Long Beach has never seen anything like these sports closures

Last week, we recorded a podcast with Long Beach State athletic director Andy Fee. We had a question for him.

“To your knowledge, nothing like this has happened in the university’s history, right?”

Fee paused.

“Uh, ya think?”

He’s right. In the roughly 140 years that organized sports have taken place in Long Beach, there’s never been a shutdown like the one we’re experiencing, with college sports canceled through the summer and high school sports shut down until May 3, at least.

The state basketball championships set to be held in Sacramento on March 13-14 were canceled and will go down as the first canceled state championships since World War II caused the cancellation of the state track meet from 1942-45. In the 120 year history of organized high school sports in California, the only other state-wide cancelation was in 1919 due to the influenza outbreak.

Hope is not lost for high school athletes, coaches and fans who want to see some kind of a return to normalcy this school year, however. While most schools are going to be closed through the first weekend of May, the CIF State office declined to officially cancel the spring sports season.

“While the time may come when we have to cancel (spring) postseason events, today is not that day,” said CIF Executive Director Ron Nocetti in a release.

The CIF Executive Committee plans to convene an emergency session in early April to re-evalutate that position. At the moment, their hope is to put together a few weeks of league play when schools open in May, then dive immediately into the postseason for sports including baseball, softball, swimming and track and field.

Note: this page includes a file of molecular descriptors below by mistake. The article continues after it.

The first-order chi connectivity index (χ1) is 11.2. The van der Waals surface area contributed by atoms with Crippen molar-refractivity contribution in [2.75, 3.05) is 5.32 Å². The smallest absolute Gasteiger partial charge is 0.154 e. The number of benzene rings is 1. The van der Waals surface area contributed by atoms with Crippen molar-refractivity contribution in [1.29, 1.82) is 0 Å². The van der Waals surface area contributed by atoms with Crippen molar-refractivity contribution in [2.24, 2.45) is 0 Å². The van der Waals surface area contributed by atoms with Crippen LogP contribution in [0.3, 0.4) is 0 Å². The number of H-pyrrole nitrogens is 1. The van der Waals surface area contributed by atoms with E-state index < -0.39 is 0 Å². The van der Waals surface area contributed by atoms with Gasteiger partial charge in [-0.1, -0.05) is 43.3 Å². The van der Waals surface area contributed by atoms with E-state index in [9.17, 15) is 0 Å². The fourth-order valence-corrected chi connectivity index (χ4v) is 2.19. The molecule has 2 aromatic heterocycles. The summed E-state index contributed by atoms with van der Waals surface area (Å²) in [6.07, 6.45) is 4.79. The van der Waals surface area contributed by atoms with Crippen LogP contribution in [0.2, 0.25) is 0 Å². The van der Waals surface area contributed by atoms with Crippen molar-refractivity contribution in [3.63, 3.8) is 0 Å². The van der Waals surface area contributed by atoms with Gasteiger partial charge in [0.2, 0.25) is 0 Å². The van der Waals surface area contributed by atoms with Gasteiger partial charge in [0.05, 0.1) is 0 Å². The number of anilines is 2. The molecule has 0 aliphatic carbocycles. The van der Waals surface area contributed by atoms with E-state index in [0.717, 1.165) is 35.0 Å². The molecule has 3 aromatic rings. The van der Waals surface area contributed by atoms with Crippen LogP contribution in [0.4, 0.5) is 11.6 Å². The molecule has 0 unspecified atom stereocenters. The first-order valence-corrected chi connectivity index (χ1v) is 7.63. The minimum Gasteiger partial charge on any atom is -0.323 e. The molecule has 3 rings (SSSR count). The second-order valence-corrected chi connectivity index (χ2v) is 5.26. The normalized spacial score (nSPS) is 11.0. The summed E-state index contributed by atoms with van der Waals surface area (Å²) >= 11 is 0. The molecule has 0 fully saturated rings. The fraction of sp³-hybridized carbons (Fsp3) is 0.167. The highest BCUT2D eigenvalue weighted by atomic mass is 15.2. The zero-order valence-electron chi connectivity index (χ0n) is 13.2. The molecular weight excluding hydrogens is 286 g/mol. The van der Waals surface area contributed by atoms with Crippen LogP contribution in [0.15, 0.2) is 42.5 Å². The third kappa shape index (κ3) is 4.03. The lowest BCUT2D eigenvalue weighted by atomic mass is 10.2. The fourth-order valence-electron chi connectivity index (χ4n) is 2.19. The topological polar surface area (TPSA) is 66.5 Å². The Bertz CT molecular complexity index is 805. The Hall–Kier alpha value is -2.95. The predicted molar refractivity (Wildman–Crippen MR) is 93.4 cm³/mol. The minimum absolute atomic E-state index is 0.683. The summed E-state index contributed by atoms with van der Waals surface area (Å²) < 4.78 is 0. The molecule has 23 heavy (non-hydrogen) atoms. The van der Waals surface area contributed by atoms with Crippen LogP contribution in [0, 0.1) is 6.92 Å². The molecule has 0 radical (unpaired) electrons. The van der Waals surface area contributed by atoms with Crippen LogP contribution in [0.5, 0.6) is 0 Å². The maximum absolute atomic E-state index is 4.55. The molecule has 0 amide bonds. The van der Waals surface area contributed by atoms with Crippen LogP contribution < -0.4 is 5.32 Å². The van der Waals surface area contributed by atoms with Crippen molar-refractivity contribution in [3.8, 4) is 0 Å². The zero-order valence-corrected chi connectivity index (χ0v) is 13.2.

Even though the state has previously had to cancel year-end championships, sports have literally never been shut down in Long Beach for this long a stretch. During World War II, the high schools kept playing baseball on the field at Recreation Park (where Blair Field is now). The only difference was some of the trees were cut down to clear the sightlines for anti-aircraft guns beyond the outfield fence.

In 1933, a major earthquake knocked down more than half the schools in Long Beach, but a few months later they were holding track meets at Burcham Field at Poly, running around the oval even as classes convened on the infield. Even going back to the influenza outbreak of 1918-19, the schools in Long Beach closed for a stretch, but sports played on, except for when opposing teams would occasionally forfeit a game due to illness.

No city in the world has produced the diversity of athletic talent that Long Beach has, from world class sailors to golfers to football players and sprinters. Great athletes want to go out and put their stamp on the world, they don’t want to sit at home and have the world put its stamp on them.

For the first time ever, though, that’s what’s happening in Long Beach, as world-class athletes and budding stars wait for word that they can get back to making the kind of history worth celebrating.

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Mike and JJ go together like mac and cheese: they’re best friends, business partners and Long Beach sports experts. They’ve been working together for over a decade covering Long Beach local sports and now run the562.org, a community-funded nonprofit media outlet.
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